Early Greek Philosophy by John Burnet, with Burnet's notes
153. Things Likenesses of Numbers 155. Life of Zeno

From Chapter VIII., The Younger Eleatics

154. Relation to Predecessors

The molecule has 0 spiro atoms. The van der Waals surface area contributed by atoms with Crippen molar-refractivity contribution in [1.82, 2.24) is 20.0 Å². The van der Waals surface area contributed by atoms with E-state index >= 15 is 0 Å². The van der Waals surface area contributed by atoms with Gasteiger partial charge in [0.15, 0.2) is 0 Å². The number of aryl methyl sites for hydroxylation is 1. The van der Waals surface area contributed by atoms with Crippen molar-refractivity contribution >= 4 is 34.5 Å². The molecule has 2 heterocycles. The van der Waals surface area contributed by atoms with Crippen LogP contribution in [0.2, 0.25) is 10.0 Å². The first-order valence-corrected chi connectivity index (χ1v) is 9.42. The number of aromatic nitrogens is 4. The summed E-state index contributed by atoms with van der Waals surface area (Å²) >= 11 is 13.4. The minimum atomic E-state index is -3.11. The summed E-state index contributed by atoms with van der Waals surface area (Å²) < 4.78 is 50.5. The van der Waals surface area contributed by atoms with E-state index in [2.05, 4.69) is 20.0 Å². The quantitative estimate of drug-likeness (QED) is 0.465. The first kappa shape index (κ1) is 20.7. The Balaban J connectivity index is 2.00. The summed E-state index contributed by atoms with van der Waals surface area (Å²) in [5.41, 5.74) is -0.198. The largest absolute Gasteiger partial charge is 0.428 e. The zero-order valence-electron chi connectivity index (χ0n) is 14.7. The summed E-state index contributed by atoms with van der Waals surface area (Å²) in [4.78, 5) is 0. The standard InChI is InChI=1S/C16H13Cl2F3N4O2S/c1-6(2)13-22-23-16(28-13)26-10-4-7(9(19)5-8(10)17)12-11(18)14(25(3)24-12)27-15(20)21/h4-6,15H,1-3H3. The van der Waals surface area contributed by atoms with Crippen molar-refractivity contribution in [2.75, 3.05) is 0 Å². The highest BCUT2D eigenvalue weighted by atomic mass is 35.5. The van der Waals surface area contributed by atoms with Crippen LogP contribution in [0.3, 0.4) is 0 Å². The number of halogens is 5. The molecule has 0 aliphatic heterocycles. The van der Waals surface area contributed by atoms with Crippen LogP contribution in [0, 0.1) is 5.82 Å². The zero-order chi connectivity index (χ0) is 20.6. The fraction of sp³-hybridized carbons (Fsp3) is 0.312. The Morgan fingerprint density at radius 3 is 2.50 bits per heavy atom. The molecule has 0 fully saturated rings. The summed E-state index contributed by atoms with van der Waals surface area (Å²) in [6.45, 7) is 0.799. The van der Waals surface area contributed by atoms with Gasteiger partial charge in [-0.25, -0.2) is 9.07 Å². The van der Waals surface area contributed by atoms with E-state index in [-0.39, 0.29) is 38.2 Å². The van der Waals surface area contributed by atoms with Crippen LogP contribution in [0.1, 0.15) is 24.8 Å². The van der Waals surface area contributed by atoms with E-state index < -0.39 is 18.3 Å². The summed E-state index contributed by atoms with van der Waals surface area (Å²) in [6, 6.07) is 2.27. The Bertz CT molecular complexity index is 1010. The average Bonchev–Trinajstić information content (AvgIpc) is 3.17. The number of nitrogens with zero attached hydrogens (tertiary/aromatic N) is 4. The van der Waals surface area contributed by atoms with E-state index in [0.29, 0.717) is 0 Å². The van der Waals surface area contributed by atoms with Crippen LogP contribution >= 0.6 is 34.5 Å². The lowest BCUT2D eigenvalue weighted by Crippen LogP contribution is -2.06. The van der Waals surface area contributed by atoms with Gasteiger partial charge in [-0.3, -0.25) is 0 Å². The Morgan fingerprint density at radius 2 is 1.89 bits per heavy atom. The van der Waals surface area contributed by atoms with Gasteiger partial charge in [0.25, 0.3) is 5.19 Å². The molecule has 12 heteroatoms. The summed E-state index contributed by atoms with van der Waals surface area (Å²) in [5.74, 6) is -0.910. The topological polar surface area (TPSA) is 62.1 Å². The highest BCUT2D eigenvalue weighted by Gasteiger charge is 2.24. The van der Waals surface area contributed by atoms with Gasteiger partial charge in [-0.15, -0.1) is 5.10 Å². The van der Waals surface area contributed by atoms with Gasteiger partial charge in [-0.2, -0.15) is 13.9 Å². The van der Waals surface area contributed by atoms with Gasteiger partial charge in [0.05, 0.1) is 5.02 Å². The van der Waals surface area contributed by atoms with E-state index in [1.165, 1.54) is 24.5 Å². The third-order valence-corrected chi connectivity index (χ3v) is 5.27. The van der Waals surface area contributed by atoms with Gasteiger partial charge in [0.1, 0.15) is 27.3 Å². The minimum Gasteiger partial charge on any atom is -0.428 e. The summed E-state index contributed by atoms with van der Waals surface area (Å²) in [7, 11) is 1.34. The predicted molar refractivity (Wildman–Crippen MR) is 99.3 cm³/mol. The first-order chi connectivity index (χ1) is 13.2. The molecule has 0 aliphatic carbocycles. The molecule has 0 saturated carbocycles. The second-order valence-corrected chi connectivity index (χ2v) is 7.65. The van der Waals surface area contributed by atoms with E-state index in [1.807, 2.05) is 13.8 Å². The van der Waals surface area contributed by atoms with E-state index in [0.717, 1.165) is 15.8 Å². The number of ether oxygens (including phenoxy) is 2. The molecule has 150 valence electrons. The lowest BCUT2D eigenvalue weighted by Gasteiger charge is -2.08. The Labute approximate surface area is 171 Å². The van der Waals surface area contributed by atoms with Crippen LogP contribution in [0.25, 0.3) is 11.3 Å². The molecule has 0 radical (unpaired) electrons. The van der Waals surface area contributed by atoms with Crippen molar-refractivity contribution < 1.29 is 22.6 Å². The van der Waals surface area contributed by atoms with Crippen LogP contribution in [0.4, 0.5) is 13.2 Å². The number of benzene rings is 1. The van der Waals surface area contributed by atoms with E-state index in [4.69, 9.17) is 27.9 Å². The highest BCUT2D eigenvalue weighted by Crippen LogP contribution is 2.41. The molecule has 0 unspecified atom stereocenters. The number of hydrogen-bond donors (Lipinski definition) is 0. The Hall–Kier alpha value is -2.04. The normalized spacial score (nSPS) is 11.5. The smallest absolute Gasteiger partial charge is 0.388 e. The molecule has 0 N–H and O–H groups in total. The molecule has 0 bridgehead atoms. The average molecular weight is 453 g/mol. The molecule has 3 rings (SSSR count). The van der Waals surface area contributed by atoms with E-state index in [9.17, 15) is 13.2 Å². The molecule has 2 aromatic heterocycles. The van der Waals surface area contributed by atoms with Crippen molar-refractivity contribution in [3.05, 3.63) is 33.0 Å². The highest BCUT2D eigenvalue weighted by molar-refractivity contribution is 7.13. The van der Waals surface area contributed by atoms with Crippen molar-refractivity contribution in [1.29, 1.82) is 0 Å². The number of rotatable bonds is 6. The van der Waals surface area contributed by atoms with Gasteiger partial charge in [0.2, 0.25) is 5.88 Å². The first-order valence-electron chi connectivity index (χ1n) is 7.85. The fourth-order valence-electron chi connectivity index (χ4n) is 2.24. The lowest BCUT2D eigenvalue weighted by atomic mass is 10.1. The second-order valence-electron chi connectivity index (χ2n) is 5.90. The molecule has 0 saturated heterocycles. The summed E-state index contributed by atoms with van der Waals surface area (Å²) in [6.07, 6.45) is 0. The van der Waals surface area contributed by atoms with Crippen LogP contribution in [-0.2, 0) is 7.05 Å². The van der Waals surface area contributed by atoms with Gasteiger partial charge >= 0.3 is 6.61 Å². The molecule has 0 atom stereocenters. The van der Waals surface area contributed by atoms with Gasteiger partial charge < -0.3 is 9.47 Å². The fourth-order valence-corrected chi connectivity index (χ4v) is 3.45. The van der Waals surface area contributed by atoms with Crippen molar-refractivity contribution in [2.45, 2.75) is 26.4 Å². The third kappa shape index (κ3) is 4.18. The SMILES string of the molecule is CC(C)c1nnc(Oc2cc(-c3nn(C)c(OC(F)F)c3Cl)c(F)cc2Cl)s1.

THE systems we have just been studying were all fundamentally pluralist, and they were so because Parmenides had shown that, if we take a corporeal monism seriously, we must ascribe to reality a number of predicates inconsistent with our experience of a world which everywhere displays multiplicity, motion, and change (§ 97). The four "roots" of Empedokles and the innumerable "seeds" of Anaxagoras were both of them conscious attempts to solve the problem Parmenides had raised (§§ 106, 127). There is no evidence, indeed, that the Pythagoreans were directly influenced by Parmenides, but it has been shown (§ 147) how the later form of their system was based on the theory of Empedokles. Now it was just this prevailing pluralism that Zeno criticised from the Eleatic standpoint; and his arguments were especially directed against Pythagoreanism. Melissos, too, criticises Pythagoreanism; but he tries to find a common ground with his adversaries by maintaining the old Ionian thesis that reality is infinite.








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